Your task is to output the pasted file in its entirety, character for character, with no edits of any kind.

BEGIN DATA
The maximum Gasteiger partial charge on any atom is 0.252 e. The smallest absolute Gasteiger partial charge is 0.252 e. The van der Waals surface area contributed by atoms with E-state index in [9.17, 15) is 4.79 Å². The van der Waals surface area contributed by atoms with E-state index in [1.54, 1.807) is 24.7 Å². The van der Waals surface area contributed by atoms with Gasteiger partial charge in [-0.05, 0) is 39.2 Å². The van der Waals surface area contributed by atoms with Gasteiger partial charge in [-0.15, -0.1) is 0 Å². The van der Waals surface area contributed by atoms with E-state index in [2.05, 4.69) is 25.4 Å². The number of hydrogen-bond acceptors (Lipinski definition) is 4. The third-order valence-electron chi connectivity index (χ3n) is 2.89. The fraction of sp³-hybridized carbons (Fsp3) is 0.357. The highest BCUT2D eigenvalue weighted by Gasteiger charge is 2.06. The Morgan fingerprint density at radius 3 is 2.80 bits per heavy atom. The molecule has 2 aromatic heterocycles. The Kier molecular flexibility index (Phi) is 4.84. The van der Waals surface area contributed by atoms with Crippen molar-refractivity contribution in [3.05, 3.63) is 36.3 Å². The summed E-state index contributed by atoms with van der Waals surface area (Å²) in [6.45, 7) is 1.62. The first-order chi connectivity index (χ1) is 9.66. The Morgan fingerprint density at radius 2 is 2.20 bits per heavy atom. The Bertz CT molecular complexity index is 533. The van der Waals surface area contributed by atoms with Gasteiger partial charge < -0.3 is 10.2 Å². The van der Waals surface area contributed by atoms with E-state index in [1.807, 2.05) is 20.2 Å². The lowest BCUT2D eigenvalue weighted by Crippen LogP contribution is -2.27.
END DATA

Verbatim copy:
The maximum Gasteiger partial charge on any atom is 0.252 e. The smallest absolute Gasteiger partial charge is 0.252 e. The van der Waals surface area contributed by atoms with E-state index in [9.17, 15) is 4.79 Å². The van der Waals surface area contributed by atoms with E-state index in [1.54, 1.807) is 24.7 Å². The van der Waals surface area contributed by atoms with Gasteiger partial charge in [-0.05, 0) is 39.2 Å². The van der Waals surface area contributed by atoms with Gasteiger partial charge in [-0.15, -0.1) is 0 Å². The van der Waals surface area contributed by atoms with E-state index in [2.05, 4.69) is 25.4 Å². The number of hydrogen-bond acceptors (Lipinski definition) is 4. The third-order valence-electron chi connectivity index (χ3n) is 2.89. The fraction of sp³-hybridized carbons (Fsp3) is 0.357. The highest BCUT2D eigenvalue weighted by Gasteiger charge is 2.06. The Morgan fingerprint density at radius 3 is 2.80 bits per heavy atom. The molecule has 2 aromatic heterocycles. The Kier molecular flexibility index (Phi) is 4.84. The van der Waals surface area contributed by atoms with Crippen molar-refractivity contribution in [3.05, 3.63) is 36.3 Å². The summed E-state index contributed by atoms with van der Waals surface area (Å²) in [6.45, 7) is 1.62. The first-order chi connectivity index (χ1) is 9.66. The Morgan fingerprint density at radius 2 is 2.20 bits per heavy atom. The Bertz CT molecular complexity index is 533. The van der Waals surface area contributed by atoms with Gasteiger partial charge < -0.3 is 10.2 Å². The van der Waals surface area contributed by atoms with E-state index in [1.807, 2.05) is 20.2 Å². The lowest BCUT2D eigenvalue weighted by Crippen LogP contribution is -2.27.